Seals with big early edge, but will history repeat?

For the second straight cycle, Democratic congressional candidate Dan Seals has released a poll his campaign paid for showing him with a huge early primary lead in the race for Rep. Mark Kirk's (R-Ill.) House seat.

In the latest effort, conducted by Anzalone-Liszt, Seals leads state Rep. Julie Hamos 63-8, while attorney Elliot Richardson takes 2 percent of the vote.

Here's why it's a good sign for Seals:

-His poll in late 2007 showed him leading former Clinton administration official Jay Footlik 54-6. And even though Footlik raised decent money for the race, Seals wound up winning 81-19.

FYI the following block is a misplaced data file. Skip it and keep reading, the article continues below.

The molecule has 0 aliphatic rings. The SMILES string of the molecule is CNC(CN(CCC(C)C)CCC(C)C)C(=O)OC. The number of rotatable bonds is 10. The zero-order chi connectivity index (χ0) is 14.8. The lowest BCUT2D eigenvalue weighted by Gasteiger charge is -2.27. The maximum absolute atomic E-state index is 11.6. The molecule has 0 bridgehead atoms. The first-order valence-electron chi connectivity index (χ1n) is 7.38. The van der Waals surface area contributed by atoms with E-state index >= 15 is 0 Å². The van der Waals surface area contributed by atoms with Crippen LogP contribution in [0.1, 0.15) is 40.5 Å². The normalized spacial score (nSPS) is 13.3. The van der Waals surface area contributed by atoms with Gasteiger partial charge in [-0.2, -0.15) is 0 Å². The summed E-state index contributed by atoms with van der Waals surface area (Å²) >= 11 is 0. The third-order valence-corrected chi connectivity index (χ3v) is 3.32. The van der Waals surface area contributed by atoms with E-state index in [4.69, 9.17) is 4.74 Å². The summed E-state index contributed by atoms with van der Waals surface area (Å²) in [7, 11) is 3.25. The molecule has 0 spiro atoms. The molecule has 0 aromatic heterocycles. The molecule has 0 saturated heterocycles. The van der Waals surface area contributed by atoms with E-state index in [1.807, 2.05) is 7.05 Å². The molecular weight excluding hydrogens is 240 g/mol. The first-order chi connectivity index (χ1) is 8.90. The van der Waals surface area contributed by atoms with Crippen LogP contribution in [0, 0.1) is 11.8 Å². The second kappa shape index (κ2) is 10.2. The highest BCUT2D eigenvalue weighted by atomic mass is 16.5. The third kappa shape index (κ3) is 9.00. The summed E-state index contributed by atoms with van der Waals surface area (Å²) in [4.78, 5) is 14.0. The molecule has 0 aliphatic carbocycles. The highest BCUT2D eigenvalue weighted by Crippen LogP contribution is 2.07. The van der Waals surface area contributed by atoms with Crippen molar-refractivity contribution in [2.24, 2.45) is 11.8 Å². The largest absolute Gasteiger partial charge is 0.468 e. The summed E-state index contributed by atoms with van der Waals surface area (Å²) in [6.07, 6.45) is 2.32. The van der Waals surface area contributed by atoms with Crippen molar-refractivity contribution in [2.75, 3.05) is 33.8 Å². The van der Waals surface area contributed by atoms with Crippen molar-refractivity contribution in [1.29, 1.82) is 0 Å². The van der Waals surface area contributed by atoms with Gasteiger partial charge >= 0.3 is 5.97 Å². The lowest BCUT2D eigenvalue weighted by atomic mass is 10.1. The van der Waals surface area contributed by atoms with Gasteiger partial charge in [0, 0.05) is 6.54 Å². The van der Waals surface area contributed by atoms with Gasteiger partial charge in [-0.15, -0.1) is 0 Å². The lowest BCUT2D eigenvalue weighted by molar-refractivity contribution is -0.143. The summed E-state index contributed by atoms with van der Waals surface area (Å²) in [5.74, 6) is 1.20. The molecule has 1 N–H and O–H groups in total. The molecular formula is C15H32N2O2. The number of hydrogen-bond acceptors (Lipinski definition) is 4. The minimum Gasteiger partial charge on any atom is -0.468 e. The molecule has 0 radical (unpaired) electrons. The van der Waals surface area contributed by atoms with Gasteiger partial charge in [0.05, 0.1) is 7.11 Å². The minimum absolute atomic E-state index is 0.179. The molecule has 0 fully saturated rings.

-There figures to be even more primary opponents this time, and with Seals maintaining high name recognition and the goodwill of Democratic voters, he could be something of a de facto incumbent, with the rest of the field splitting the anti-incumbent vote.

Here's why that won't necessarily be the case:

-With Kirk running for Senate, the race is for an open seat now, and Democratic leaders have even more incentive to make sure they have the best nominee possible. If they jump behind somebody else, that could pose big problems for Seals.

-Even if party leaders don't get involved (in Chicago??!!), because it's for an open seat, the race will be more high-profile, and Seals's opponents will probably raise even bigger money than Footlik's $600,000. Footlik's total was decent, but it wasn't big money in the Chicago media market.